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We're dumping about a year's worth of living expenses (liveable, but relatively barebones) into the black hole market in every 2.5-3 months. Again, that is liveable, and would nicely support life including health insurance. However, we would not be having a whole lot of fun, nor would we be able to do much travel. On the other hand, we save about one year of our comfortable target in about 5 months or so. We have enough to consider ourselves "entry-level" FI, but we don't want to RE at entry-level FI comfort, so I keep plugging away at it.

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Old 02-24-2009, 06:38 PM   #15
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I'm impressed. You people are serious about this. The best we ever did was 1:1, one year's expenses in one year.
It's easier if you have a high earning job. Of course, to train for one, you have to study for years and years and will start with large debts unless your parents have paid for your education (as mine did).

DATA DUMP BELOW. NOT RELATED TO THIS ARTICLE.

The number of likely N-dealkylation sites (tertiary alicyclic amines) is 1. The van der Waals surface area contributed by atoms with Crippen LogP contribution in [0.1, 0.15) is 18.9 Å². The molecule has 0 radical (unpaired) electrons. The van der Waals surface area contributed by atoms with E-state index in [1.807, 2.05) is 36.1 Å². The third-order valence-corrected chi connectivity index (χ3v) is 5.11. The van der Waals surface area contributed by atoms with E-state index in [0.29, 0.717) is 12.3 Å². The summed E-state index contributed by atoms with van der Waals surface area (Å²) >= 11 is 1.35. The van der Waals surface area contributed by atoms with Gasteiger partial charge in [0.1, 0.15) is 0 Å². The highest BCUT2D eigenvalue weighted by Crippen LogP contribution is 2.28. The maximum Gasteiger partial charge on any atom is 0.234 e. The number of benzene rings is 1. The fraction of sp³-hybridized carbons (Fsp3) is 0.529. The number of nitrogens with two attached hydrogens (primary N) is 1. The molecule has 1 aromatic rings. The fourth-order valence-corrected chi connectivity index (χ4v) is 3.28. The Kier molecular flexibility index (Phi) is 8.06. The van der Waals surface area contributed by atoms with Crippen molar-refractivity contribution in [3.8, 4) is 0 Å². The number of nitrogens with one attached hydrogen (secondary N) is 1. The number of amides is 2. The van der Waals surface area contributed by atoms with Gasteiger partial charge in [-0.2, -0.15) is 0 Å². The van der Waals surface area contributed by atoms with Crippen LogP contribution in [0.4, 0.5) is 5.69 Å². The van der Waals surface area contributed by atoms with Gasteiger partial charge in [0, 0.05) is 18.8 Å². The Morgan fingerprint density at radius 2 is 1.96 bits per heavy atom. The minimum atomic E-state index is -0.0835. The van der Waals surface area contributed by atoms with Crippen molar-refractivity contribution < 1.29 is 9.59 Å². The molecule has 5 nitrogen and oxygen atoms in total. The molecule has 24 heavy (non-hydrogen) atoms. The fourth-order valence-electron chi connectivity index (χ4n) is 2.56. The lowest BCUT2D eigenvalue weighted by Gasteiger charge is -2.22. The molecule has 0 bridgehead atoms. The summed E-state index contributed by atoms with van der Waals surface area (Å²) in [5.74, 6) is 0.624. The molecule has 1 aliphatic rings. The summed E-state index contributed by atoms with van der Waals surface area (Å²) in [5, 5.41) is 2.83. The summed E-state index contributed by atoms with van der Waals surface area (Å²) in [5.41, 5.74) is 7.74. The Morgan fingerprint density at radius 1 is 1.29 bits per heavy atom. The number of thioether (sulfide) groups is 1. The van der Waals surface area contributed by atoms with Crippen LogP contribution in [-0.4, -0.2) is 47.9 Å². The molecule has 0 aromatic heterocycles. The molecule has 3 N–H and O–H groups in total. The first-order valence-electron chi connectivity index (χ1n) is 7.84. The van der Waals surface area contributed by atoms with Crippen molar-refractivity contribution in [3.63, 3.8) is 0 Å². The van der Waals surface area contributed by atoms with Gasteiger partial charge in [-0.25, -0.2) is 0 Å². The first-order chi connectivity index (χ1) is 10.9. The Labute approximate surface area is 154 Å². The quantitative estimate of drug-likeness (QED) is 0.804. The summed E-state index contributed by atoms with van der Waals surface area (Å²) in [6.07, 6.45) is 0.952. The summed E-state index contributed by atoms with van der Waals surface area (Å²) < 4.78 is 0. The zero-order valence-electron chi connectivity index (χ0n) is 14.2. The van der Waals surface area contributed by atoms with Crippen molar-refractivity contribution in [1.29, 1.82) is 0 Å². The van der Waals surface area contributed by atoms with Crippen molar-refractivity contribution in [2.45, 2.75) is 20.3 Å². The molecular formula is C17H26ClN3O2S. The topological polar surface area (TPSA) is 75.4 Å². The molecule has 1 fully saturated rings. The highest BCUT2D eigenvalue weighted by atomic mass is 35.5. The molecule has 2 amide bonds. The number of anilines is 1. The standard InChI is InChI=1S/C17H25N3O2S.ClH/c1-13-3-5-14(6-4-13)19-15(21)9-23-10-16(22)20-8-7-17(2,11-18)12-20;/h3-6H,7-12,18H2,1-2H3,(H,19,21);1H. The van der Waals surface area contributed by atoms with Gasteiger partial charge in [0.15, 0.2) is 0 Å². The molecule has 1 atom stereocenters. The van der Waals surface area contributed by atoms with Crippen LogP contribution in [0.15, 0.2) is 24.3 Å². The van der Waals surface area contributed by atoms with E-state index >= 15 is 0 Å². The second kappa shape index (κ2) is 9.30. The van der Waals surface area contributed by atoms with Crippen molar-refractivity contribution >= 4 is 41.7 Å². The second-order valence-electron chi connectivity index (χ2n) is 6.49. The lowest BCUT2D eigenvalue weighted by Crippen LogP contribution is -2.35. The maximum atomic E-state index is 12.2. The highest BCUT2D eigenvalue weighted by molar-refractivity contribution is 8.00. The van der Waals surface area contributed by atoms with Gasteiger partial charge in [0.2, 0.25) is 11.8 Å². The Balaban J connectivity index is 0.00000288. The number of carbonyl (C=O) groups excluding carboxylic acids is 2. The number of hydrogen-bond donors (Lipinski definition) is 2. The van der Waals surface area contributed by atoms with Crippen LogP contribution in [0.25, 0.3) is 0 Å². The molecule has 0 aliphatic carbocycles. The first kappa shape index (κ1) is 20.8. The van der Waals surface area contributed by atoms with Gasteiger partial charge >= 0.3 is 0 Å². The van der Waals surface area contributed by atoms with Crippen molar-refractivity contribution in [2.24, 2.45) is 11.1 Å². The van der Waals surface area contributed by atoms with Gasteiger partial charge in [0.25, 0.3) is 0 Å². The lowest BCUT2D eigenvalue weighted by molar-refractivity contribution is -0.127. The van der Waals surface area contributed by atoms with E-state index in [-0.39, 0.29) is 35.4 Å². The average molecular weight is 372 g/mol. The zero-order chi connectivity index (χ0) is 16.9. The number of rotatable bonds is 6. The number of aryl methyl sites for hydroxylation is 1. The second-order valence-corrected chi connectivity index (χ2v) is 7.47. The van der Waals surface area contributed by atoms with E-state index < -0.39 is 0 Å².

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Old 02-24-2009, 07:20 PM   #16
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Yeah, I don't know how you are doing it. I had to reduce my 18% 401K to 5%. Picked up daycare expense of $6K a year, property taxes went up $1K a year, heating oil was at an all time high (3x what I paid last year).

I'm not saving anything, other than my 5% into my 401K. I am paying off my debts tho, and have made good progress.